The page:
Iran: Smile, the Regime is Reading Your Emails

A growing number of Iranian bloggers expressed their anxieties after learning that their Gmail inboxes may have been an open book for the Iranian state to read and target dissidents for the last two months.

RedOrbit says:

The rogue SSL certificate is used to digitally “sign” HTTPS connections to any Google site and was issued by a Dutch company called DigiNotar on July 10. In particular, political dissidents who put their trust in Google’s systems for their security may have been targeted in the attack.

Google reacted on August 29, 2011, saying:

Today we received reports of attempted SSL man-in-the-middle (MITM) attacks against Google users, whereby someone tried to get between them and encrypted Google services… Google Chrome users were protected from this attack because Chrome was able to detect the fraudulent certificate.

Human rights organisation, Arseh Sevom warns that Tor, Yahoo and Mozilla are targets too.

Here is Ali Borhani's (an Iran-based IT student) conversation with Google:

Today, when I trid to login to my Gmail account I saw a certificate warning in Chrome .
I took a screenshot and I saved certificate to a file.
this is the certificate file with screenshot in a zip file:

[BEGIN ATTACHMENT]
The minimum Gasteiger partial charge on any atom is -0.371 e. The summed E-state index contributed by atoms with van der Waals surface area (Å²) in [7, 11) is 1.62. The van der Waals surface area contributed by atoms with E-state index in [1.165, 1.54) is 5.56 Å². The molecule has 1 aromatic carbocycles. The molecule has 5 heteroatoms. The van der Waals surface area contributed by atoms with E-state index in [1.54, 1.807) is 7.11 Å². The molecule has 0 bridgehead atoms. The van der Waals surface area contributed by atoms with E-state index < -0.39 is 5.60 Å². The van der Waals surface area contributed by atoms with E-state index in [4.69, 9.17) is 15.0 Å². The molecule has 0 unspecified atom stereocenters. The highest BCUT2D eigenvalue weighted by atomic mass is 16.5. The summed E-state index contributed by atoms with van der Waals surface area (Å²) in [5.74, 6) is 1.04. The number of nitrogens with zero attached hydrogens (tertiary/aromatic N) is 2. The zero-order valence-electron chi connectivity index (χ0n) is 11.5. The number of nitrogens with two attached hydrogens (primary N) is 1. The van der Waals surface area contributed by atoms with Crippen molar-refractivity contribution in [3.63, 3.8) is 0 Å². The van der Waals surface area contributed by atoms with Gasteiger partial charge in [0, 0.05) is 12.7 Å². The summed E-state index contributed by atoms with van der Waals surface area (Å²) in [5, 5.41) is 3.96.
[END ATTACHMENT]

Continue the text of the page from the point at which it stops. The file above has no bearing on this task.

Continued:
and this is text of decoded fake certificate:
when I used a vpn I didn't see any warning ! I think my ISP or my government did this attack (because I live in Iran and you may hear something about the story of Comodo hacker!)

Iran Online Security writes that internet users got the warning when they wanted to access their Google Docs.

While several bloggers offered advice for secure internet use such as using proxies to login to their emails, Nima Rashedan, a cyber security expert, published a video explaining to Iranian users what happened.

Nima Rashedan told me via email that most Iranian media ignored the importance of this attack. Hackers got their hands on passwords, files, archives and unfortunately it is not limited to Google, since Yahoo, Firefox were targeted too. Diginotar still keeps silent although it was hacked by a group that called itself “Iranian hackers”. Rashedan says the damage is beyond imagination and nothing to compare with Comodo hacking.

A new campaign was launched to protect Iranian users where we read:

Our campaign is aimed at raising awareness for the dangerous situation for Iranian netizens, especially since the Diginotar scandal.


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